“That’s one thing I didn’t want to do was go into a beauty shop,” he said. “It made it that much easier because I’m pretty much bound to a wheelchair right now. It was more personal than going to a nail shop and getting them done there. It just wasn’t as stressful. I would recommend (Connolly) to anybody.”

In addition to her nail technician’s licenses and certificates, Connolly also has a Bachelor of Science in Sociology from Portland State University and a Rural Services certification. 

“Living in a rural community, I wanted to do something that fit the rural area,” Connolly said. “I wanted to do something coupled with my degrees. I want to help people, and if I have a skill or a gift, I can share with people, I will give them what they need.”

While in school, Connolly thought she was done with nails, but said God kept leading her back to nails. 

Connolly said she enjoys the one-on-one time with a client and being able to focus on what they need, and the design and art elements.

Currently, Connolly serves the Brookings-Harbor community. She will consider traveling outside of the area, but the costs will be higher due to mileage. 

In the future, Connolly would like to expand; she would like to be able to travel to Gold Beach or Smith River. She is duly licensed in Oregon and Washington, but not in California yet; she also hopes to offer group rates and acrylic nails. 

“I just hope I’m doing what someone would do for me,” Connolly said. “I just want to help people.”

 

Business News by Yahoo Finance

  • Facebook says SEC's IPO probe ends, extending WhatsApp closing date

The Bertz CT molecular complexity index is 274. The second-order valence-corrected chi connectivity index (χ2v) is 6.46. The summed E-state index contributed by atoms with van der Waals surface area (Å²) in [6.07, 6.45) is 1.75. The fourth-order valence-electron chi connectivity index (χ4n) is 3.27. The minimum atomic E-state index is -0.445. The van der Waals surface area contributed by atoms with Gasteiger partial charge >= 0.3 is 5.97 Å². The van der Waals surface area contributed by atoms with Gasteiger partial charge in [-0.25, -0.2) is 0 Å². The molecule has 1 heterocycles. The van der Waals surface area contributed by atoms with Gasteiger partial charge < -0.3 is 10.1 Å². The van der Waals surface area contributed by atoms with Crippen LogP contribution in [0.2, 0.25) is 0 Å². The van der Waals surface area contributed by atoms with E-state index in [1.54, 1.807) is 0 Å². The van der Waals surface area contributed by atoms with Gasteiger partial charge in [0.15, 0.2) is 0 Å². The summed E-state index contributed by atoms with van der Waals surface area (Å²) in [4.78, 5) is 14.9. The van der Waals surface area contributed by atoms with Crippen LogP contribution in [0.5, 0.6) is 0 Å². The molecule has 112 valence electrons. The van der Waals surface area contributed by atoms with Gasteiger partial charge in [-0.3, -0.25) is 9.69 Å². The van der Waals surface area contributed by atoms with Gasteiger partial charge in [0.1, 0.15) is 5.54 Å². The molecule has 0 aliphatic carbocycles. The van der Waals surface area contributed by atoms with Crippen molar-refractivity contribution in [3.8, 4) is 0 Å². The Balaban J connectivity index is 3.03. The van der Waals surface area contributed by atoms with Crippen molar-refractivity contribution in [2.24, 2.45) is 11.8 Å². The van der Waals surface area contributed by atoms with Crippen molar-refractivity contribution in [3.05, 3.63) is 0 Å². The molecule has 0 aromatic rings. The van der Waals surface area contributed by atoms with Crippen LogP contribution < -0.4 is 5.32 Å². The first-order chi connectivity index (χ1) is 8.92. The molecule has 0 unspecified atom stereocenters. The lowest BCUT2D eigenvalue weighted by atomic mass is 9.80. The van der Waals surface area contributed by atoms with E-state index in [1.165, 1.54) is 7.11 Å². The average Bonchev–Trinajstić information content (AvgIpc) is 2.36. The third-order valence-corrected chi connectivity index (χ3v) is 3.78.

In its quarterly report filed on Thursday, Facebook said the regulator in May "notified us that it had terminated its inquiry and that no enforcement action had been recommended by the SEC." Facebook shares began trading on May 18, 2012, but soon fell below their $38 per share offering price and had lost more than half their value by the middle of August, angering investors. Investors also complained they were not told just prior to the IPO that analysts at Facebook's investment banks were cutting their forecasts after learning of the company's internal projections for advertising revenue. The end of the SEC probe does not affect shareholder litigation against Facebook, Chief Executive Mark Zuckerberg and many banks over the Menlo Park, California-based company's IPO.
  • U.S. business spending data gives mixed signals on growth
    A mixed reading on the health of U.S. business investment on Friday suggested the economy may not have rebounded as strongly in the second quarter as previously believed, but it offered hope for the rest of 2014. Non-defense capital goods orders excluding aircraft, a closely watched proxy for business spending plans, rebounded 1.4 percent after declining by a downwardly revised 1.2 percent the prior month, the Commerce Department said. Core capital goods shipments are used to calculate equipment spending in the government's gross domestic product measurement. "The weak performance in core capital goods shipments during the quarter suggests that this segment of the economy is unlikely to contribute much to economic activity," said Millan Mulraine, deputy chief economist at TD Securities in New York.
  • Wall St. closes lower on Amazon, Visa; S&P's weekly gain erased
    U.S. stocks closed lower on Friday in a broad consumer discretionary-led selloff after Visa and Amazon, a pair of closely watched bellwether names, reported disappointing results. While the S&P 500 found support at its 14-day moving average, suggesting a recent positive trend in equities remains intact, the day's decline was enough to erase the benchmark index's gain for the week. Amazon.com Inc tumbled 9.6 percent to $324.01 as the biggest drag on the S&P 500 after reporting an unexpectedly big second-quarter loss due to greater expenses on investments. Visa Inc was the Dow's largest decliner, down 3.6 percent to $214.77 after the world's largest credit and debit card company cut its revenue forecast for the year.

Follow Curry Coastal Pilot headlines on Follow Curry Coastal Pilot headlines on Twitter

© Copyright 2001 - 2014 Western Communications, Inc. All rights reserved. By Using this site you agree to our Terms of Use